Maivân Clech Lâm
This chapter compares and contrasts the separate UN regimes of rights for minorities and for indigenous peoples: their historical antecedents; the conditions and actors behind the emergence of the present regimes; their foundational texts and enabling mechanisms; their common as well as divergent goals. The chapter highlights minorities’ pursuit of equality and non-discrimination. Indigenous peoples, on the other hand, use the normative tool of self-determination, which they hope will help them maintain or regain their traditional lands, territories, and resources that have sustained their physical and cultural survival but are endangered by globalization. The two sets of goals, while appreciably different, are not mutually exclusive; both assert the rights to be equal to and different or separate from dominant populations.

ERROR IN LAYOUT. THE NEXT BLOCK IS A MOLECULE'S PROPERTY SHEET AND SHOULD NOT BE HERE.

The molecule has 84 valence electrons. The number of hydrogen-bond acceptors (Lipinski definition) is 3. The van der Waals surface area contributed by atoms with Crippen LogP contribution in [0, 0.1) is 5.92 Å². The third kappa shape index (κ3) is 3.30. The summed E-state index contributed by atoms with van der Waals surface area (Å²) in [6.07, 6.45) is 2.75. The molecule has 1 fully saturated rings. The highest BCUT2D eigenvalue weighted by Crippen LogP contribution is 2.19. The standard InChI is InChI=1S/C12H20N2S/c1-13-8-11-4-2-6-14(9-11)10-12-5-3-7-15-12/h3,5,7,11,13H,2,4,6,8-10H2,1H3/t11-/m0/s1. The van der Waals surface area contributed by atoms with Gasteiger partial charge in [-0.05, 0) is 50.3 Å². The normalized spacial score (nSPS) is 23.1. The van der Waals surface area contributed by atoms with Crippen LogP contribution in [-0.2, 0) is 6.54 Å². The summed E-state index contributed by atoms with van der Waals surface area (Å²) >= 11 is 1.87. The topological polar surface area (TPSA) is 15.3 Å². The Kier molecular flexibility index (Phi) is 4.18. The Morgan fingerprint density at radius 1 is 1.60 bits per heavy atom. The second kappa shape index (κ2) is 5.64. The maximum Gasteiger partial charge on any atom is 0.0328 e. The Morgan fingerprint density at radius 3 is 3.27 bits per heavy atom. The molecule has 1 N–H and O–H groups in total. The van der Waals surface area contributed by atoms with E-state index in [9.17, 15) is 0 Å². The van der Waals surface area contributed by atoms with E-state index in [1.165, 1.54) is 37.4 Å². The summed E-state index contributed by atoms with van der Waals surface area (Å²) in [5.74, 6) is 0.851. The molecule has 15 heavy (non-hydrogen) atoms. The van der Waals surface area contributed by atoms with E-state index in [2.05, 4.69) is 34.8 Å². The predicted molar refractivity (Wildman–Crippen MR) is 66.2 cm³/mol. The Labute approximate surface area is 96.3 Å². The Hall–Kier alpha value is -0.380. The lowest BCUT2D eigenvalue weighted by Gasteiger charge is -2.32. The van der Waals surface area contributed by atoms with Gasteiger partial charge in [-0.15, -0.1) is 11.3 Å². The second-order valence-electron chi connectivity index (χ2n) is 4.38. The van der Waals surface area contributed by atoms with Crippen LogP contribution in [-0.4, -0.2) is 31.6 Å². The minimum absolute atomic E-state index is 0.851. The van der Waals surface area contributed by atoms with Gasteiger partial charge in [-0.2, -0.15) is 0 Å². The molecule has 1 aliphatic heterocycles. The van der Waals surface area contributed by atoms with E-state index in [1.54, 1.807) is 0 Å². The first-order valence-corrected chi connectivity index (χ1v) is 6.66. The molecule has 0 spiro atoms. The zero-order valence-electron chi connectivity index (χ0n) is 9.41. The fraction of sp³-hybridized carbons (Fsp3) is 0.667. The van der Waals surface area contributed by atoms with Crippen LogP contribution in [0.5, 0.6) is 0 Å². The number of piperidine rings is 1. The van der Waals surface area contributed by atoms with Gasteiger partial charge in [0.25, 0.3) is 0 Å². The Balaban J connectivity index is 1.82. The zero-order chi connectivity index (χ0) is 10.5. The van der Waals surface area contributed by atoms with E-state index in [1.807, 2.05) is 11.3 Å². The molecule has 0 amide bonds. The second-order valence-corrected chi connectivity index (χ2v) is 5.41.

It has often been noted that the political claims of minorities and indigenous peoples are marginalized within traditional state-centric international political theory; but perhaps more surprisingly, they are also marginalized within much contemporary cosmopolitan political theory. In this chapter, I will argue that neither cosmopolitanism nor statism as currently theorized is well equipped to evaluate the normative claims at stake in many minority rights issues. I begin by discussing how the “minority question” arose as an issue within international relations—that is, why minorities have been seen as a problem and a threat to international order—and how international actors have historically attempted to contain the problem, often in ways that were deeply unjust to minorities. I will then consider recent efforts to advance a pro-minority agenda at the international level, and how this agenda helps reveal some of the limits of both cosmopolitan and statist approaches to IPT.